Improving Naive Bayes with MLE

Today I'm going to be talking about the probabilistic classifier known as Naive Bayes, and a recent idea I came up with to improve it. My idea relies on the same assumptions that naive bayes does, but it finds different values for the conditional probabilities and class probabilities that describe the data better (or so I originally thought). In this blog post, I am going to quickly go through the traditional naive bayes setup, introduce my idea, then compare the two in terms of prediction quality.

The Traditional Setup

Let's assume we have a data set with \( N \) observations, where each observation has \( n \) attributes \( x_1, x_2, \dots, x_n \) and \( 1 \) class value \( C_k \). Naive bayes says that we can compute the probability of observing \( C_k \) given the attribute information by evaluating the following formula: $$ P(C_k | x_1, \dots, x_n) = \frac{ P(C_k) \prod_{i=1}^n P(x_i \mid C_k) }{P(x_1, \dots, x_n)} $$ where $$ P(x_1, \dots, x_n) = \sum_{j} P(C_j) \prod_{i=1}^n P(x_i \mid C_j) $$ These class and conditional probabilities are approximated from training observations in the intuitive way. \( P(C_k) \) is approximated as the proportion of values in the training data that have the class \( C_k \). \( P(x_i \mid C_k) \) is approximated as the proportion of the data whose \( i^{th} \) attribute takes on value \( x_i \) among the data with class value \( C_k \). This is the intuitive thing to do, but is it the right thing to do? In both courses where I learned about Naive Bayes, there was not much justification provided for choosing to approximate these parameters in the intuitive way. I initially accepted this intuition, but after reflecting on it for a bit I thought I could do better (turns out I was both right and wrong).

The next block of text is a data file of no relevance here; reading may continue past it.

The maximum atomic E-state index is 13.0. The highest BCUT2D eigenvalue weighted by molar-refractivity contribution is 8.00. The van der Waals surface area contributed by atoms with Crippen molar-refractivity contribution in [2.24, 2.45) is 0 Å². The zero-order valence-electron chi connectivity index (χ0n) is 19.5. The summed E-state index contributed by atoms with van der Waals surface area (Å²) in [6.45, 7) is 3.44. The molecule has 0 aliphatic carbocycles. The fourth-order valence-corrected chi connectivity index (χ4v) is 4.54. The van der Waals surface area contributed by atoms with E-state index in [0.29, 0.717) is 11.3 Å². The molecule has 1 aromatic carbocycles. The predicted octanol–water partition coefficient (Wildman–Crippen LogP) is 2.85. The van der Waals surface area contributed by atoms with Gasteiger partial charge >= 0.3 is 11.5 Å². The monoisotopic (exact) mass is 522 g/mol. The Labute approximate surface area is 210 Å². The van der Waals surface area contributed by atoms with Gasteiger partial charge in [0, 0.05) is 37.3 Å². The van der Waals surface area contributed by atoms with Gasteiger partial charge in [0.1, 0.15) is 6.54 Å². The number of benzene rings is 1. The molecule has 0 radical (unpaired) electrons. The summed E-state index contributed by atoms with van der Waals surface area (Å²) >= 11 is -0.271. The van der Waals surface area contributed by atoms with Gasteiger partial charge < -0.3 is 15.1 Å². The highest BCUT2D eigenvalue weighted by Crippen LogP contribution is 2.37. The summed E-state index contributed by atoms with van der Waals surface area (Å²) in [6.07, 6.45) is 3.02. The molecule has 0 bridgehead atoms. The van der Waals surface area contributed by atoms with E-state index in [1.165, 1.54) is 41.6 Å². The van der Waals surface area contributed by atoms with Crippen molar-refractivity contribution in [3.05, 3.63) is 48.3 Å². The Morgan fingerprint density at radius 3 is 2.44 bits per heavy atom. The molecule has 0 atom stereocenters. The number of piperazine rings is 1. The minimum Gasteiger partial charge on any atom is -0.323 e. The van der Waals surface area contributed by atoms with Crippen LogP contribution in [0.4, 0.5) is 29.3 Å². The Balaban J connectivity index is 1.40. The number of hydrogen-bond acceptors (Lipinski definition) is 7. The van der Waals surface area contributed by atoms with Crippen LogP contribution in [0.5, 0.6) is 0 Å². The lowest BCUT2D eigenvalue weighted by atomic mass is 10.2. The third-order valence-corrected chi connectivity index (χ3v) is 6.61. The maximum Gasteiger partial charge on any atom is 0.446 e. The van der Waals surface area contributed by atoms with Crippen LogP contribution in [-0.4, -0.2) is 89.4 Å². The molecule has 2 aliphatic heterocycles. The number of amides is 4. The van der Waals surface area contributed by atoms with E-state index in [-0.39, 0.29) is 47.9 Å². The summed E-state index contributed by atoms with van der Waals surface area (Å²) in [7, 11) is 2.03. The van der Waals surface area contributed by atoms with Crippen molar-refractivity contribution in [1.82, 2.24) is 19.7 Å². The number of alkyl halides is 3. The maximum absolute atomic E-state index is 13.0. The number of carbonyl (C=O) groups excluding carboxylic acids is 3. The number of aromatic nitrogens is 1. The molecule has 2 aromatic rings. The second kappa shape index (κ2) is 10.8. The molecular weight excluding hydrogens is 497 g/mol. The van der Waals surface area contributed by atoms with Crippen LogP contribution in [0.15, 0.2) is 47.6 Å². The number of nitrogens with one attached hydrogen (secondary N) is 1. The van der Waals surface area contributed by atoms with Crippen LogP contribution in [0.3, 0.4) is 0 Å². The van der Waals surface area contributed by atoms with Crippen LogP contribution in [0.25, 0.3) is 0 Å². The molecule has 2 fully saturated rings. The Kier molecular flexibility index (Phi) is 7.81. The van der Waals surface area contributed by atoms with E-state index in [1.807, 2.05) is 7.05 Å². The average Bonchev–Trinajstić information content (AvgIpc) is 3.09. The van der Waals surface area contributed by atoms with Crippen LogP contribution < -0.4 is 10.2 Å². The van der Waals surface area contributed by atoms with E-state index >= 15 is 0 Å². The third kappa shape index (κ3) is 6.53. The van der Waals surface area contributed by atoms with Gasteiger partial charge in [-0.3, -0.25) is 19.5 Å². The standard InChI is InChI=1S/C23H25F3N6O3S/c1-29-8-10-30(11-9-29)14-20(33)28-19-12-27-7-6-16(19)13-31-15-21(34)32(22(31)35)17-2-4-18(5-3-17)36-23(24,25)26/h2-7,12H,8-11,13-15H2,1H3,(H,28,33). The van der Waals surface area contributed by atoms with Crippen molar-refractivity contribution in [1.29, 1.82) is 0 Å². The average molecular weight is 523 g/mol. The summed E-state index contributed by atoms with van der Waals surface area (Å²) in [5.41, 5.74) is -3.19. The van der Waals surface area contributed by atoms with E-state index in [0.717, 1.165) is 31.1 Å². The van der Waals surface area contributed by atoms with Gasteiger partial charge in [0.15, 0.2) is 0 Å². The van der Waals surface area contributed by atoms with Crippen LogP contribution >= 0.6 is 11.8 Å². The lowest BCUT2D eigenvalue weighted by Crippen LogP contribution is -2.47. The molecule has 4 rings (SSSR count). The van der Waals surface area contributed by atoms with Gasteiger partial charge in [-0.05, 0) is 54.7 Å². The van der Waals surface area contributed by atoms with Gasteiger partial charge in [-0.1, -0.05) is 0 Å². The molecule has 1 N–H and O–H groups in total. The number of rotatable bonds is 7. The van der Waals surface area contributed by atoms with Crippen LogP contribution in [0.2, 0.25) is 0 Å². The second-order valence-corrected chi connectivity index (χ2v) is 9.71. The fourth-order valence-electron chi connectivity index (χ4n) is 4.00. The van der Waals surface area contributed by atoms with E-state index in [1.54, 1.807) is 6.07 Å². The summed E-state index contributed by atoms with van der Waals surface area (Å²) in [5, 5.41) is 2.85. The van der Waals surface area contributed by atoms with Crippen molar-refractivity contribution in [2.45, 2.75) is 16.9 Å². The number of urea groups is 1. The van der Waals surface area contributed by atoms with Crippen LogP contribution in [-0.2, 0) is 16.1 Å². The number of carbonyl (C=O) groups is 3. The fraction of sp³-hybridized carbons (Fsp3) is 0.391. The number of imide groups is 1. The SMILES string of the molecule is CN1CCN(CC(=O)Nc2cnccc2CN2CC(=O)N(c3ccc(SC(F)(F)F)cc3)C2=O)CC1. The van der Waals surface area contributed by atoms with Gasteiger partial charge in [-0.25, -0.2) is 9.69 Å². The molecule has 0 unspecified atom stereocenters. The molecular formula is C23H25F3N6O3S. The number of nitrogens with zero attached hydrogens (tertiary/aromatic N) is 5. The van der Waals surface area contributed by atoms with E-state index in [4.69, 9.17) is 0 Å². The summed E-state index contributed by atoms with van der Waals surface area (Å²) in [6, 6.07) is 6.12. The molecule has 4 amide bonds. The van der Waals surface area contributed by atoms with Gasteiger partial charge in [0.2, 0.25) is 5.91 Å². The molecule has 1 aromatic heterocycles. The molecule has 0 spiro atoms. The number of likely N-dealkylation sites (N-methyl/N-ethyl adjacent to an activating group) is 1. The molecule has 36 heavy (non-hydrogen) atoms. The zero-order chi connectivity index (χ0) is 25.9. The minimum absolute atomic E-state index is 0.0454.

In order to find a better set of parameters, I will use a commonly used technique from statistics called maximum likelihood estimation. While this technique is often introduced for low dimensional problems such as fitting parameters to a normal distribution, it can be applied in higher dimensional cases as well, such as the situation we are dealing with here. Maximum likelihood estimation computes the probability of observing the training data under the given parameters. The parameters that maximize this likelihood are then used to describe the model. The likelihood function for this problem is given by: $$ Likelihood = \prod_{m=1}^N \frac{ P(C^m) \prod_{i=1}^n P(x^m_1 \mid C^m) }{ \sum_{j} P(C_j) \prod_{i=1}^n P(x^m_i \mid C_j) } $$ Where \( C^m \) is the class value for the \( m^{th} \) observation and \( x^m_i \) is \( x_i \) for the \( m^{th} \) observation in the training data. The log likelihood is given by: $$ LogLike = \sum_{m=1}^N \log{\frac{ P(C^m) \prod_{i=1}^n P(x^m_i \mid C^m) }{ \sum_{j} P(C_j) \prod_{i=1}^n P(x^m_i \mid C_j) }} $$ The parameters that maximize this log likelihood are not easy to calculate in closed form. In my experiments, I calculate these parameters numerically by using routines defined in scipy's optimize.minimize library. This is a significant computational burden in general, but there are steps that can be taken to limit the magnitude of this burden.